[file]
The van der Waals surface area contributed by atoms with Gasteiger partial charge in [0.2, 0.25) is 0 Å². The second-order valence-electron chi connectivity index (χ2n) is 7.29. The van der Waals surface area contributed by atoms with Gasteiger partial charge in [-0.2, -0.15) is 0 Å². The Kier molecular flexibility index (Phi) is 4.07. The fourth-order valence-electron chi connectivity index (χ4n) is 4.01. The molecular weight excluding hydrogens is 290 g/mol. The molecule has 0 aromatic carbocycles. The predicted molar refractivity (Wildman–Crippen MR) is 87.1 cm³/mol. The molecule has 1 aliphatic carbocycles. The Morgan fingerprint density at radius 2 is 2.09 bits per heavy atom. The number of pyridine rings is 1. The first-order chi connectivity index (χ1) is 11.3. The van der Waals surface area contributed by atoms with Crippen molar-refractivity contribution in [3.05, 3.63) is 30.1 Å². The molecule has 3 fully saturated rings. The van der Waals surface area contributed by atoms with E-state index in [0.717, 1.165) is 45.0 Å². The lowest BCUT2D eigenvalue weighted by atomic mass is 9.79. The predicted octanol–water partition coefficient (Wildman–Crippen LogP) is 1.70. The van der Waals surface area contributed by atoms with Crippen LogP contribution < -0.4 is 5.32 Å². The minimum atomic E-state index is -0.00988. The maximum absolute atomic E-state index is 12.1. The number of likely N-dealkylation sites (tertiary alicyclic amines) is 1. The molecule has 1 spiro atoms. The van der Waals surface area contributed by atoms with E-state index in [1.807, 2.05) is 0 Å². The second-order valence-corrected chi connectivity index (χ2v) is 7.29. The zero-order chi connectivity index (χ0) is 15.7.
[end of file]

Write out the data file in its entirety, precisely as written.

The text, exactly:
The van der Waals surface area contributed by atoms with Gasteiger partial charge in [0.2, 0.25) is 0 Å². The second-order valence-electron chi connectivity index (χ2n) is 7.29. The van der Waals surface area contributed by atoms with Gasteiger partial charge in [-0.2, -0.15) is 0 Å². The Kier molecular flexibility index (Phi) is 4.07. The fourth-order valence-electron chi connectivity index (χ4n) is 4.01. The molecular weight excluding hydrogens is 290 g/mol. The molecule has 0 aromatic carbocycles. The predicted molar refractivity (Wildman–Crippen MR) is 87.1 cm³/mol. The molecule has 1 aliphatic carbocycles. The Morgan fingerprint density at radius 2 is 2.09 bits per heavy atom. The number of pyridine rings is 1. The first-order chi connectivity index (χ1) is 11.3. The van der Waals surface area contributed by atoms with Crippen molar-refractivity contribution in [3.05, 3.63) is 30.1 Å². The molecule has 3 fully saturated rings. The van der Waals surface area contributed by atoms with E-state index in [0.717, 1.165) is 45.0 Å². The lowest BCUT2D eigenvalue weighted by atomic mass is 9.79. The predicted octanol–water partition coefficient (Wildman–Crippen LogP) is 1.70. The van der Waals surface area contributed by atoms with Crippen LogP contribution < -0.4 is 5.32 Å². The minimum atomic E-state index is -0.00988. The maximum absolute atomic E-state index is 12.1. The number of likely N-dealkylation sites (tertiary alicyclic amines) is 1. The molecule has 1 spiro atoms. The van der Waals surface area contributed by atoms with E-state index in [1.807, 2.05) is 0 Å². The second-order valence-corrected chi connectivity index (χ2v) is 7.29. The zero-order chi connectivity index (χ0) is 15.7.